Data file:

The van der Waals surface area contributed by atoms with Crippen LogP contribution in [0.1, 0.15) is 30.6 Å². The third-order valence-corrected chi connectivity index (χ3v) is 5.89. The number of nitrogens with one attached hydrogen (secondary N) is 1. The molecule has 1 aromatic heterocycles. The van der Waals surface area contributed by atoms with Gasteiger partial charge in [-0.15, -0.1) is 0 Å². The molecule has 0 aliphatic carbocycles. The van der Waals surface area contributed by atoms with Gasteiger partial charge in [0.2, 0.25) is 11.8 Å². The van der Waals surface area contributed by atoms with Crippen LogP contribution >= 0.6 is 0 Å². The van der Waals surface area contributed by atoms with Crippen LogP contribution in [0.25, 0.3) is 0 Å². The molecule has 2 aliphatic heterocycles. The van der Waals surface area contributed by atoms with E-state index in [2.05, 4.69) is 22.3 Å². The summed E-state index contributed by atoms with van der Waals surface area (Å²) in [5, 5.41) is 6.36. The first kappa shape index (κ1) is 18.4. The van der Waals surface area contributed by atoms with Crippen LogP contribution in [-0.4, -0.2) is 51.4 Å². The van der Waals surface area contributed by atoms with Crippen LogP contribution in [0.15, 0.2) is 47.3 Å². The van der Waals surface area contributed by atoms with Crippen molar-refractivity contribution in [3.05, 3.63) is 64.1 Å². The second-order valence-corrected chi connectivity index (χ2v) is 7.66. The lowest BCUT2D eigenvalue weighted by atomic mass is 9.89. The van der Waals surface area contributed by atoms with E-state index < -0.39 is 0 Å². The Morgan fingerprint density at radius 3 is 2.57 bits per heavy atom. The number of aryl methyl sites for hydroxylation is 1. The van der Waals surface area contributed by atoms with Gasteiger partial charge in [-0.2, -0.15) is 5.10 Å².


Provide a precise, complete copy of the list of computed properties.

The van der Waals surface area contributed by atoms with Crippen LogP contribution in [0.1, 0.15) is 30.6 Å². The third-order valence-corrected chi connectivity index (χ3v) is 5.89. The number of nitrogens with one attached hydrogen (secondary N) is 1. The molecule has 1 aromatic heterocycles. The van der Waals surface area contributed by atoms with Gasteiger partial charge in [-0.15, -0.1) is 0 Å². The molecule has 0 aliphatic carbocycles. The van der Waals surface area contributed by atoms with Gasteiger partial charge in [0.2, 0.25) is 11.8 Å². The van der Waals surface area contributed by atoms with Crippen LogP contribution >= 0.6 is 0 Å². The van der Waals surface area contributed by atoms with Crippen LogP contribution in [0.25, 0.3) is 0 Å². The molecule has 2 aliphatic heterocycles. The van der Waals surface area contributed by atoms with E-state index in [2.05, 4.69) is 22.3 Å². The summed E-state index contributed by atoms with van der Waals surface area (Å²) in [5, 5.41) is 6.36. The first kappa shape index (κ1) is 18.4. The van der Waals surface area contributed by atoms with Crippen LogP contribution in [-0.4, -0.2) is 51.4 Å². The van der Waals surface area contributed by atoms with Crippen LogP contribution in [0.15, 0.2) is 47.3 Å². The van der Waals surface area contributed by atoms with Crippen molar-refractivity contribution in [3.05, 3.63) is 64.1 Å². The second-order valence-corrected chi connectivity index (χ2v) is 7.66. The lowest BCUT2D eigenvalue weighted by atomic mass is 9.89. The van der Waals surface area contributed by atoms with E-state index < -0.39 is 0 Å². The Morgan fingerprint density at radius 3 is 2.57 bits per heavy atom. The number of aryl methyl sites for hydroxylation is 1. The van der Waals surface area contributed by atoms with Gasteiger partial charge in [-0.2, -0.15) is 5.10 Å².